Sarah Gilbert, the scientist who led the Oxford vaccine project: “Wait for phase 3 results”

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A reference in the area, he stressed that the candidates must show results before being used outside of clinical trials.

Sarah Gilbert has spent 15 years developing vaccines against influenza (the flu virus) and other emerging pathogens, including MERS, a member of the coronavirus family, which emerged in 2012. That is why, when SARS- CoV-2 began to spread, had part of the task ahead. Under his leadership, a team from the Jenner Institute, Oxford University, as soon as the genetic sequence of the new virus was known, began working on a development that could protect against infection. Thus arose what is known today as “Oxford and AstraZeneca vaccine”, by the pharmaceutical company with which an agreement was sealed for the global manufacture and distribution of the potential vaccine.

AZD1222 is made from a chimpanzee adenovirus (ChAdOx1), to which genetic material has been added so that it can produce the Spike protein (found on the surface of the coronavirus) after vaccination and thus prepare the immune system for recognize and attack SARS-CoV-2. It uses the same technology as a vaccine that Gilbert’s team had developed for MERS and that had shown safety in animal models, allowing them to chop pointed.

Currently, it is one of the most advanced: phase III studies of studies – the last instance before authorization and commercialization – that are carried out in Brazil, South Africa, Great Britain and the United States are already well advanced . In Argentina, through an agreement signed with AstraZeneca, the biotechnology company mAbxience agreed to the transfer of technology to produce the active substance necessary to manufacture 250 million doses of the vaccineIf it is proven to be effective and safe, it will be distributed in Latin American countries, except Brazil.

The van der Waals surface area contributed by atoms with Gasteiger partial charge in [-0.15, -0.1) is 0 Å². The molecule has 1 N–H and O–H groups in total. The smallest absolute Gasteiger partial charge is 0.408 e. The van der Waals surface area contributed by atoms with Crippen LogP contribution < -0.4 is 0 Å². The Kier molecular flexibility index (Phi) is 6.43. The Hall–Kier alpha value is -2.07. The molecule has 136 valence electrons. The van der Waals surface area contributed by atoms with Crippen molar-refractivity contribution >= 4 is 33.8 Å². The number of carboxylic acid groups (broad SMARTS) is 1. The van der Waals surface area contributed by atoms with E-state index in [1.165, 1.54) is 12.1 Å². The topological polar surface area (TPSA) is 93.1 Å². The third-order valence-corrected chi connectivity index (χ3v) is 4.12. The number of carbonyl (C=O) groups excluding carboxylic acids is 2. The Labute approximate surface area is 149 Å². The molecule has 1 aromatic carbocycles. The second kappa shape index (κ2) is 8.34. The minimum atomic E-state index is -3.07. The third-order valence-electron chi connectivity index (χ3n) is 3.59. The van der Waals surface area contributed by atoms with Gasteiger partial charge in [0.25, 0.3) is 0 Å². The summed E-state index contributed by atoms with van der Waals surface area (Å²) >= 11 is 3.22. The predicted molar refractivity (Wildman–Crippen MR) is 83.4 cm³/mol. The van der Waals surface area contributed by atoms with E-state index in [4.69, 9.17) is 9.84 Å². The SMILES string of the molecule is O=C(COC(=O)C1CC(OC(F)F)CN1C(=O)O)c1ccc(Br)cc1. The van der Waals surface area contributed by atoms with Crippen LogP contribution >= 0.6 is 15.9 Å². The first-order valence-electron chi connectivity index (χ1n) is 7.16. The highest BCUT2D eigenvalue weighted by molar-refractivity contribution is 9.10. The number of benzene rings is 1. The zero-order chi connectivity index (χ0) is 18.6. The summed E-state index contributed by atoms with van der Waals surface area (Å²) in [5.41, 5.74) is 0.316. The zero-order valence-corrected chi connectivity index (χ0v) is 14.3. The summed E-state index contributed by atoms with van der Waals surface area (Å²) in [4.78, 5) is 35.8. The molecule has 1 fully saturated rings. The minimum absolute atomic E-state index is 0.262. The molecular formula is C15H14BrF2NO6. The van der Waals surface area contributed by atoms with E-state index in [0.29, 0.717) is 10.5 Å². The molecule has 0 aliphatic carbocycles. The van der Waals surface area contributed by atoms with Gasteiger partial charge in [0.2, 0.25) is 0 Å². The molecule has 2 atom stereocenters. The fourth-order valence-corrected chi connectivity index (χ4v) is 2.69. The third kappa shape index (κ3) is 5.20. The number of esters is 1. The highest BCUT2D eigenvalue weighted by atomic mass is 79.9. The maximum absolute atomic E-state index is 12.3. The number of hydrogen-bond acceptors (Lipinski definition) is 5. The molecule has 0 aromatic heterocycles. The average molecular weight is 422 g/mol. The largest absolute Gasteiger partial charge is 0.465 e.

Gilbert is a biologist, Ph.D. in biochemistry, and Professor of Vaccination at the University of Oxford. She will be the main speaker of the 7th edition of Bioargentina, where together with Per Alfredsson, Senior Vice President of Global Biological Operations of AstraZeneca, they will give details of the open innovation model between academia and industry that they lead for the development of the vaccine against Covid-19. Before her presentation, the researcher responded by email to inquiries sent by Clarion.

-Will the results of phase 3 of ChAdOx1-S (today called AZD1222) be known before the end of the year? What information will they provide regarding safety and efficacy?

-Ours is one of several vaccines that may have efficacy results in the coming months, if transmission rates remain high. I was confident that we would see a good immune response to our vaccine, based on the work we had already done on a MERS vaccine, and that turned out to be correct. We will need a longer follow-up to see how durable the immune responses are.

– Can a vaccine that shows immunogenicity (development of antibodies) not be effective in preventing or reducing the disease burden?

-No one knows yet how strong the antibody response must be to protect against infection or reduce the severity of the disease. This is why we need phase III trials to show efficacy data.

-What do you think about early or limited approvals (as Russia and China have carried out)? In the emergency setting: How do you assess the risk / benefit of starting vaccinations without the results of phase 3 clinical trials?

-I think we should find out if the vaccine is effective before we start using it outside of clinical trials.

-There are several vaccines based on adenovirus platforms, but yours is based on a chimpanzee adenovirus. Does it provide any benefit over the others?

-Since people do not have antibodies that can bind to the adenoviral vector, it can work well in more people.

-Do you consider that the accelerated development process of anti-Covid-19 vaccines will contribute to reinforcing confidence in vaccines or will favor rejection?

-It is important to understand that vaccines that have been developed rapidly are using technologies designed specifically for that purpose, and a lot of work has already been done. We were working with vectorized ChAdOx1 vaccines in clinical trials many years before this current pandemic.

None of the safety testing has been overlooked, but we’ve accelerated vaccine development with processes such as ongoing data reviews and help from regulators. In most vaccine programs, a lot of time is spent on fundraising, and this time it was very different.

-The FDA has warned manufacturers that they would want to see proof that vaccines can protect at least 50% of those who receive them. Can you estimate how effective the Oxford vaccine will be?

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